My Top 5 Chinese New Year Dishes as a Malaysian Chinese

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2 years ago

Happy Chinese New Year (CNY) to everyone in the world! Since I'm from a multi-cultural country, many of my non-Chinese friends also celebrate Chinese New Year and some even practice a yearly tradition of inviting Chinese friends over for a mini gathering.

Unfortunately with the global pandemic going around since March last year, all of us are required to have a much scaled down celebration where we are only able to have our CNY reunion dinners with our closest family members and relatives who live within the same district. Nevertheless, with food being a huge driving force in life, I will be lying if I say food wasn't something great and exciting to look forward to despite the quieter festival this year.

With that being said, here are my top 5 favorite Chinese New Year dishes! Since I'm a born bred Chinese Hakka, and most of the dishes below are known as Hakka dishes, I would like to think that most of the dishes listed here are rather uncommon and not easily available in your typical Chinese Restaurants. So here we go!!

Number 1: Poon Choy (also known as the Prosperity Treasure Pot)

The concept behind Poon Choy is to have a one-pot dish with the best (and most 'prosperous') ingredients that are served in a giant (or just a really big) pot. The Poon Choy is traditionally served during special festivals such as Chinese New Year, and I don't ever recall having this dish even during Chinese wedding dinners, which I suppose is due to the higher cost required in making a pot of these. A Poon Choy typically consists of big tiger prawns (a lot, of prawns), abalone (oh my love), sometimes scallops or dried mussels/dried oysters, braised pork belly (when braised the right way just melts in your mouth and its oh so good!), sea cucumber, fish maw, sea moss or sometimes sea weed, my favorite giant mushrooms, duck or steamed chicken, and since those are typically what I pick to eat, that's all I remember lol. Granted you have uncommon ingredients like sea cucumber and fish maw, pick the right and freshest ingredients and this pot is a Chinese dream come true.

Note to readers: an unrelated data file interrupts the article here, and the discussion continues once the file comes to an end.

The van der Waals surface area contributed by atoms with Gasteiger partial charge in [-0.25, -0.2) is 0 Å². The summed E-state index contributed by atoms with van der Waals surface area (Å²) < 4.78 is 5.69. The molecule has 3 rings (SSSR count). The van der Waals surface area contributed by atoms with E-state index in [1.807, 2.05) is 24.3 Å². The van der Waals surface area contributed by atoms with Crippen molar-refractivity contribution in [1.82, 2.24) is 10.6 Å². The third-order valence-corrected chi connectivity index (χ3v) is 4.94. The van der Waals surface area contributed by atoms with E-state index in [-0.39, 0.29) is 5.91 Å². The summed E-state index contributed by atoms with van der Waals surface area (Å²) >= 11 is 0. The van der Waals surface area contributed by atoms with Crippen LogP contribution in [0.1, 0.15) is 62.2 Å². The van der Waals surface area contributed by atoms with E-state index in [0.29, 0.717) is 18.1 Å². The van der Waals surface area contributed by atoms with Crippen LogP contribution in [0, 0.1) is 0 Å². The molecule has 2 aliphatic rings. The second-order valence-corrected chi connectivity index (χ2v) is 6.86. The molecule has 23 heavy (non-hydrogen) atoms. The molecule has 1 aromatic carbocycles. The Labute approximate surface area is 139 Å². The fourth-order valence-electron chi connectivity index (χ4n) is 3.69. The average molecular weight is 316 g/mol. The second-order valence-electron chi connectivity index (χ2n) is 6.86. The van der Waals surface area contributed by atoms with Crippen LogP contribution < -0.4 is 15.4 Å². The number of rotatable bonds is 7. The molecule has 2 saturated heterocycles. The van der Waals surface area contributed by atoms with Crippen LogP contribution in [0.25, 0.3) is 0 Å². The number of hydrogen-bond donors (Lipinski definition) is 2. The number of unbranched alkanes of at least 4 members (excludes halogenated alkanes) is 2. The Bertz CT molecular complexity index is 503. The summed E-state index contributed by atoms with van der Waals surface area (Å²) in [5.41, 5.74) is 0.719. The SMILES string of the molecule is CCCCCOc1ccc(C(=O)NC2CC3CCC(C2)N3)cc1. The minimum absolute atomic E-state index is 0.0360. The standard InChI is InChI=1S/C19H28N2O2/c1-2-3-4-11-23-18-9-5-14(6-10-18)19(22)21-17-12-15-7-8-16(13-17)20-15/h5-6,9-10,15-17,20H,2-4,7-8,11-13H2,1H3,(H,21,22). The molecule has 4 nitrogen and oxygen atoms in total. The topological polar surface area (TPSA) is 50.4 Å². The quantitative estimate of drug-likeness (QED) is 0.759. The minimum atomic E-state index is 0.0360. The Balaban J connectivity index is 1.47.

Number 2: Braised Pork & Black Fungus

After talking about the Poon Choy my stomach juices are officially running and I'm thinking about the next meaty dish, the Braised Pork & Black Fungus, which I love, love, love! I'm really lucky to have a mom to makes this from time to time, and not only during special occasions. The original hakka recipe comes with fermented bean as well, but as mom's cooking is always the best, it tastes just as great without the fermented beans. Mom always tells me the key of a good braised pork dish is in the freshness of the ingredients. Get really fresh pork belly (or whichever part of pork you fancy) from the butcher at the morning market, get fresh fungus instead of dried ones (which most people use for convenience), season it right, braise it for the right a good amount of time, and serve it the next day! Cause mom says it always taste better the next day somehow. The perfect dish to go with my favorite staple food, white rice. Just so, so good.

Number 3: Braised Fish Maw + Sea Cucumber + Mushrooms + Brocolli